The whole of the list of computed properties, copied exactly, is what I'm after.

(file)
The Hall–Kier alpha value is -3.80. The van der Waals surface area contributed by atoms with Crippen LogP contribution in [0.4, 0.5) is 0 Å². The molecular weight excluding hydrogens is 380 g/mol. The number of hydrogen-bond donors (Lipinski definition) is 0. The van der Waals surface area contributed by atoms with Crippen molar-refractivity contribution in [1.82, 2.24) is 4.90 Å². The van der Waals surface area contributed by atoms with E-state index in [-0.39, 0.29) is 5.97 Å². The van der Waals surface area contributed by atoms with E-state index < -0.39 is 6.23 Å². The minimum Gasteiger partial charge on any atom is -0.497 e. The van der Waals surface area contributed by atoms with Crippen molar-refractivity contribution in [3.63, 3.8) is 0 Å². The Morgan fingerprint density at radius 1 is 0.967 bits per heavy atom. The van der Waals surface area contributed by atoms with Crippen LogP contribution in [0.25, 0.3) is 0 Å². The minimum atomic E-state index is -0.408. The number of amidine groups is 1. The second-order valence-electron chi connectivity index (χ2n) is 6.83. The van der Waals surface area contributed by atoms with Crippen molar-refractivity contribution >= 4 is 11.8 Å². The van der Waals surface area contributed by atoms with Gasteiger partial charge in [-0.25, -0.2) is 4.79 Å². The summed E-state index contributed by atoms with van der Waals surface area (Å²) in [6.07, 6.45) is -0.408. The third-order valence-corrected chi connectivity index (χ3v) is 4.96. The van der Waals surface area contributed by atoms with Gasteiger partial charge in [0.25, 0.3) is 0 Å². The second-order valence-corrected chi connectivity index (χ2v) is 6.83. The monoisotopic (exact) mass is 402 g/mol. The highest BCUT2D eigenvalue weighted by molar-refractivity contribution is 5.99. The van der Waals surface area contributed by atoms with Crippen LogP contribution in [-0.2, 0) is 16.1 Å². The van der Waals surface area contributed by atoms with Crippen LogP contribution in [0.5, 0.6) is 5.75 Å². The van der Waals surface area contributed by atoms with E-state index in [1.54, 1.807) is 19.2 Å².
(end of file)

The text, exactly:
The Hall–Kier alpha value is -3.80. The van der Waals surface area contributed by atoms with Crippen LogP contribution in [0.4, 0.5) is 0 Å². The molecular weight excluding hydrogens is 380 g/mol. The number of hydrogen-bond donors (Lipinski definition) is 0. The van der Waals surface area contributed by atoms with Crippen molar-refractivity contribution in [1.82, 2.24) is 4.90 Å². The van der Waals surface area contributed by atoms with E-state index in [-0.39, 0.29) is 5.97 Å². The van der Waals surface area contributed by atoms with E-state index < -0.39 is 6.23 Å². The minimum Gasteiger partial charge on any atom is -0.497 e. The van der Waals surface area contributed by atoms with Crippen molar-refractivity contribution in [3.63, 3.8) is 0 Å². The Morgan fingerprint density at radius 1 is 0.967 bits per heavy atom. The van der Waals surface area contributed by atoms with Crippen LogP contribution in [0.25, 0.3) is 0 Å². The minimum atomic E-state index is -0.408. The number of amidine groups is 1. The second-order valence-electron chi connectivity index (χ2n) is 6.83. The van der Waals surface area contributed by atoms with Crippen molar-refractivity contribution >= 4 is 11.8 Å². The van der Waals surface area contributed by atoms with Gasteiger partial charge in [-0.25, -0.2) is 4.79 Å². The summed E-state index contributed by atoms with van der Waals surface area (Å²) in [6.07, 6.45) is -0.408. The third-order valence-corrected chi connectivity index (χ3v) is 4.96. The van der Waals surface area contributed by atoms with Gasteiger partial charge in [0.25, 0.3) is 0 Å². The second-order valence-corrected chi connectivity index (χ2v) is 6.83. The monoisotopic (exact) mass is 402 g/mol. The highest BCUT2D eigenvalue weighted by molar-refractivity contribution is 5.99. The van der Waals surface area contributed by atoms with Crippen LogP contribution in [-0.2, 0) is 16.1 Å². The van der Waals surface area contributed by atoms with Crippen LogP contribution in [0.5, 0.6) is 5.75 Å². The van der Waals surface area contributed by atoms with E-state index in [1.54, 1.807) is 19.2 Å².